20 September, 2017
The natural world is filled with many curious yet fascinating things. It’s no secret that there are plenty of creatures with incredible abilities – whether land, air or sea creatures – including colourful camouflage capabilities, the skill of breathing both in and out of water, and the talent of still being able to swim or fly whilst sleeping!
A lot of these things seem almost like superpowers compared to what we, as humans, are capable of doing! But there’s an entirely other end to the spectrum… Many creatures are equipped with their own set of deadly powers, helping them to capture prey and deter or defy predators.
We’ve all heard about the ferocious appetite of sharks and the venomous bite of snakes, but here are three creatures that are more than meets the eye. Each has its own unique ‘superpower’ that can be used to grab its next meal or stop it from being the next meal of a different creature!
Due to their tiny size of just two inches in length, you might be easily fooled into thinking that tree frogs pose zero threat. However, the sunshine-yellow golden dart frog is considered to be one of the deadliest creatures on the planet! Commonly found in the tropical rainforests of Central and South America, these little frogs can certainly pack a punch. The venom in a single frog has the astounding ability to kill TEN grown men!
Whilst there are many other species of poison dart frog, the golden dart frog is perhaps the most recognisable and infamous. Its poison induces a severe attack on a human, resulting in heart failure and a rather speedy near-instant death. The poison in these frogs is so notorious that it was widely used (and still is) for poison darts by hunters and local indigenous groups in South America.
The frog keeps its poison beneath the skin in glands, which causes a nasty shock should any creature try to take a bite out of them. Interestingly enough, though, these frogs don’t usually have the opportunity to use their poison – their brightly coloured skin acts as a deterrent for predators from the very beginning.
You’re probably familiar with all the scary stories about piranhas, but these fish actually have a rather misinformed image. Yes, piranha teeth are rather ferocious looking, but there is much, much more to these fish than the idea of them being carnivorous (flesh-eating) creatures who are always looking to satisfy their hunger.
Many species of piranha are somewhat lazy and timid, and will actually only attack another creature if the creature is already wounded or dying. They aren’t particularly picky eaters, but piranhas don’t like to bite off more than they can chew, which is why they’ll stick with smaller creatures that pose little threat to themselves, or those that are too weak to fight back.
It’s no real surprise where piranhas get their feared reputation from, though. The triangular teeth of a red-bellied piranha are so razor-sharp that they can cut through steel! As a shoal, these piranhas can strip an animal to its skeleton within a matter of minutes. Whilst this sounds like the stuff of nightmares, remember: piranha are incredibly unlikely to attack a creature simply out of the blue. To prove this point, many scientists have actually waded into pools of piranha and come out completely unharmed!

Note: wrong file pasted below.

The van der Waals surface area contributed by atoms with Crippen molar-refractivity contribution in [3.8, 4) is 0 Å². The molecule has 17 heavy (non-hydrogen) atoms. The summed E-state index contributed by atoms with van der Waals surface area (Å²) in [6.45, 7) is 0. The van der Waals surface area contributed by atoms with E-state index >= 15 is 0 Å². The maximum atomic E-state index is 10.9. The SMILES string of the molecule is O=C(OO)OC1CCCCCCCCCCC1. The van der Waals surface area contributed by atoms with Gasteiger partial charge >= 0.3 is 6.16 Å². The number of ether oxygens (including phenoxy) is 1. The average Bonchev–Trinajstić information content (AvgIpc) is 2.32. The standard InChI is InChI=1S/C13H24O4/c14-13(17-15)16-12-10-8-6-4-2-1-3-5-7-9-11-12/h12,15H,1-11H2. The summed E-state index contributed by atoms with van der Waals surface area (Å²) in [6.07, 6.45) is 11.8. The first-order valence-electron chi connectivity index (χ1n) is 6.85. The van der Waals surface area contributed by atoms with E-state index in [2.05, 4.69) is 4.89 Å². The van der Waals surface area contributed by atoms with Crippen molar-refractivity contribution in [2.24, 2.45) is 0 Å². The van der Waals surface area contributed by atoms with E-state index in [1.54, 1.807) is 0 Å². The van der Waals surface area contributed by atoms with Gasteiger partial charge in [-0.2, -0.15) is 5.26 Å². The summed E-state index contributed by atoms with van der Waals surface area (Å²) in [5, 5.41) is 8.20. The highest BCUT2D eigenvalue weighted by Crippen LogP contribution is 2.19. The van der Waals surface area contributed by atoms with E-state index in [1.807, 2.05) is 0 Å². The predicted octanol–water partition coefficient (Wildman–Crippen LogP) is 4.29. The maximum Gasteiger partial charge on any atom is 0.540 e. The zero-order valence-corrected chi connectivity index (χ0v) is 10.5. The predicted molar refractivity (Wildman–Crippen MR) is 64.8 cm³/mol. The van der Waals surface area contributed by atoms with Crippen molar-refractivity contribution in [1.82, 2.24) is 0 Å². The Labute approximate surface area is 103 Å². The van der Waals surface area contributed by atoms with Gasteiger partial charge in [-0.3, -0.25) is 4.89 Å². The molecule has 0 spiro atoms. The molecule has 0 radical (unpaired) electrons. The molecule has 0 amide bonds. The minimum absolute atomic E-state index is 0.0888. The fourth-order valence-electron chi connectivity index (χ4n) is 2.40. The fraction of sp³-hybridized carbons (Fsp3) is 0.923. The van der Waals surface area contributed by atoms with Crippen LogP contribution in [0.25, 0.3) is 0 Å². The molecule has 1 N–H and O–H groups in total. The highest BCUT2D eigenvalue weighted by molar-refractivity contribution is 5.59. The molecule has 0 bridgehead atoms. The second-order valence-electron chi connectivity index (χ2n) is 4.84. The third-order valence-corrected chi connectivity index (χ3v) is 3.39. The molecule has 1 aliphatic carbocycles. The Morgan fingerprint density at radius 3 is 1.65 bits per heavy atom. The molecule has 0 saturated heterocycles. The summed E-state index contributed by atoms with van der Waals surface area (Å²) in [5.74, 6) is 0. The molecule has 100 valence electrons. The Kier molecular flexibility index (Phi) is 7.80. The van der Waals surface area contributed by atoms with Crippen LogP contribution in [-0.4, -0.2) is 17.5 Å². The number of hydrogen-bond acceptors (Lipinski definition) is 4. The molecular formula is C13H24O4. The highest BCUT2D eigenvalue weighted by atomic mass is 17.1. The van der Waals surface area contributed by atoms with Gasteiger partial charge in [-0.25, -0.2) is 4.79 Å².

Electric eels are another peculiarity of the natural world. Whilst we humans didn’t formally discover electricity until Benjamin Franklin conducted his famous kite experiment in 1752, electric eels have been roaming the planet long before then – we just didn’t know about it!
Many scientists have compared the electric eel to a battery, saying that the electrical power stored in some 6,000 cells in its body works in a similar way. In fact, these eels can each generate a charge of up to 600 volts – to put things into perspective, the voltage of an average light bulb is between 40 volts and 100 volts! This amount of force can knock a fully-grown horse off its feet and will definitely give a human a rather nasty shock.
But why do electric eels have this current? They use their electrical power in a number of ways. The eels mostly live in murky streams and ponds across South America and have bad eyesight, which makes hunting a little tricky. They can emit a small charge that helps them to navigate through water and locate prey. Then they will amp up this charge to stun their prey and enjoy a tasty meal! The electrical power also acts as a way to dissuade predators. After all, what creatures would willingly try to eat something that can zap it with electricity?!
Come and spot these incredible creatures for yourself at Deep Sea World! You’ll find golden dart frogs in our Amphibians Zone, a shoal of piranha in our South America tank and electric eels in our Amazon Exhibit. That’s not all, though – make sure you check out our daily talks and feeds for the chance to find out even more about these creatures and ask our team of aquarists all of your questions.
Don’t forget to book your tickets online in advance to enjoy our seasonal discounts!